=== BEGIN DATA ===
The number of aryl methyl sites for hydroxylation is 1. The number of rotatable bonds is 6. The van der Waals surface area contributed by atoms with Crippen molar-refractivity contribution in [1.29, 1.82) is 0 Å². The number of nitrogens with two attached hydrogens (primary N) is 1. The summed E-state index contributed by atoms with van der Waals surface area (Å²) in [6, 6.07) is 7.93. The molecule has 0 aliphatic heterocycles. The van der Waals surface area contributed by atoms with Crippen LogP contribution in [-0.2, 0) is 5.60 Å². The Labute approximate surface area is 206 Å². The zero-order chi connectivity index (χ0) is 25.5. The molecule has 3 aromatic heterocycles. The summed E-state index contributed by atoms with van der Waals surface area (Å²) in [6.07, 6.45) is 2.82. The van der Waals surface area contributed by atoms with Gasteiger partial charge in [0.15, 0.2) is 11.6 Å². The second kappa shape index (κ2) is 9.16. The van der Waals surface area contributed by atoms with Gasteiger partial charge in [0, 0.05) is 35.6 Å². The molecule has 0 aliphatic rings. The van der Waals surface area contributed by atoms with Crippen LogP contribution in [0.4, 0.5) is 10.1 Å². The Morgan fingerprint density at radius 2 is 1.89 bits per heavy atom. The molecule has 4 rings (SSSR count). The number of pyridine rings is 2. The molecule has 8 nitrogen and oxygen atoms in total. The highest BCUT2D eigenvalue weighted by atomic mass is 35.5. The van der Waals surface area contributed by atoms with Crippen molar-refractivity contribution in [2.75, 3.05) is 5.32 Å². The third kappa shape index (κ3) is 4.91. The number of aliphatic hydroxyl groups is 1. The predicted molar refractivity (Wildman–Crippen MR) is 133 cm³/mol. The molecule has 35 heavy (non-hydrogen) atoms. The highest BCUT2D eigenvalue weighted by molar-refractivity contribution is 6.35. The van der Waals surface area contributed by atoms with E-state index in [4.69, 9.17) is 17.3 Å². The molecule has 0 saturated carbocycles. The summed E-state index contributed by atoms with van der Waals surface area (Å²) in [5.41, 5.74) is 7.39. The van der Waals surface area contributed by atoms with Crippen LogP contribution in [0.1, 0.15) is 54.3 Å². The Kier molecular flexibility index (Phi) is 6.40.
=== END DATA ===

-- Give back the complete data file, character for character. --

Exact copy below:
The number of aryl methyl sites for hydroxylation is 1. The number of rotatable bonds is 6. The van der Waals surface area contributed by atoms with Crippen molar-refractivity contribution in [1.29, 1.82) is 0 Å². The number of nitrogens with two attached hydrogens (primary N) is 1. The summed E-state index contributed by atoms with van der Waals surface area (Å²) in [6, 6.07) is 7.93. The molecule has 0 aliphatic heterocycles. The van der Waals surface area contributed by atoms with Crippen LogP contribution in [-0.2, 0) is 5.60 Å². The Labute approximate surface area is 206 Å². The zero-order chi connectivity index (χ0) is 25.5. The molecule has 3 aromatic heterocycles. The summed E-state index contributed by atoms with van der Waals surface area (Å²) in [6.07, 6.45) is 2.82. The van der Waals surface area contributed by atoms with Gasteiger partial charge in [0.15, 0.2) is 11.6 Å². The second kappa shape index (κ2) is 9.16. The van der Waals surface area contributed by atoms with Gasteiger partial charge in [0, 0.05) is 35.6 Å². The molecule has 0 aliphatic rings. The van der Waals surface area contributed by atoms with Crippen LogP contribution in [0.4, 0.5) is 10.1 Å². The Morgan fingerprint density at radius 2 is 1.89 bits per heavy atom. The molecule has 4 rings (SSSR count). The number of pyridine rings is 2. The molecule has 8 nitrogen and oxygen atoms in total. The highest BCUT2D eigenvalue weighted by atomic mass is 35.5. The van der Waals surface area contributed by atoms with Crippen molar-refractivity contribution in [2.75, 3.05) is 5.32 Å². The third kappa shape index (κ3) is 4.91. The number of aliphatic hydroxyl groups is 1. The predicted molar refractivity (Wildman–Crippen MR) is 133 cm³/mol. The molecule has 35 heavy (non-hydrogen) atoms. The highest BCUT2D eigenvalue weighted by molar-refractivity contribution is 6.35. The van der Waals surface area contributed by atoms with E-state index in [4.69, 9.17) is 17.3 Å². The molecule has 0 saturated carbocycles. The summed E-state index contributed by atoms with van der Waals surface area (Å²) in [5.41, 5.74) is 7.39. The van der Waals surface area contributed by atoms with Crippen LogP contribution in [0.1, 0.15) is 54.3 Å². The Kier molecular flexibility index (Phi) is 6.40.